(courtesy http://www.recipes100.com)             (courtesy http://www.goode-food.co.uk)                  (courtesy http://agoodappetite.blogspot.com)  

Sourdough Whole Wheat Pizza Crust

A tasty-looking homemade pizza courtesy of Food Recipes (follow the link for an alternate pizza crust recipe!)

A tasty-looking homemade pizza courtesy of Food Recipes (follow the link for an alternate pizza crust recipe!)

I know, I know: pizza gets a terrible rap in America. It’s a big ol’ disk of greasy cheese and possibly a meat-like substance that your parents got when they didn’t want to cook dinner that night. Or what your high school or college got in order to lure unsuspecting students to an event. You can get good pizza, but it involves going to a restaurant somewhere and spending a bit more than you probably want because it’s a pizza for crying out loud  (this is not to say that pizza from fancy restaurants is not delicious–we just have a stigma). And don’t even get me started on the whole “artisanal” pizza thing.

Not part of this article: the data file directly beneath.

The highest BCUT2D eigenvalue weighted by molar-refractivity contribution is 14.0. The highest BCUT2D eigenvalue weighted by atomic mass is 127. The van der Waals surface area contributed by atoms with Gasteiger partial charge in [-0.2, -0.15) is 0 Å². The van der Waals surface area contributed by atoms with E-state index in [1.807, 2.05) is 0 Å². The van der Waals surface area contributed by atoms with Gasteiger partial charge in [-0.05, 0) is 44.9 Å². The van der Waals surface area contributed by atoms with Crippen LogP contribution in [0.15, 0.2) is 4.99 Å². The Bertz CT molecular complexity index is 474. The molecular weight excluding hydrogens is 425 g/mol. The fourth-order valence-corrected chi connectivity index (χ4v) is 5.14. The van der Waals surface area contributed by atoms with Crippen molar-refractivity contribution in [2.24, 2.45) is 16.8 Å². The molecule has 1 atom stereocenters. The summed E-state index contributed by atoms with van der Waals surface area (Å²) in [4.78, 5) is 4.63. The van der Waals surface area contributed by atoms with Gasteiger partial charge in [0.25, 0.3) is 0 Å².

But I have seen the light.  Today, I am here today as a pizza-missionary, seeking to cure our starved pizza-culture. Believe it or not, you can make good pizza at home. I am by no means a pizza-expert–nay, merely an amateur–but I have learned this: it all starts with the crust. 

Delicious Ramen From Scratch


Having successfully and single-handedly dispelled the myth that college students live off of ramen, I have a confession to make: I straight up love ramen. I haven’t had any store-bought noodles for a long while because they’re really not healthy, but they’re so warm and salty it’s hard to resist.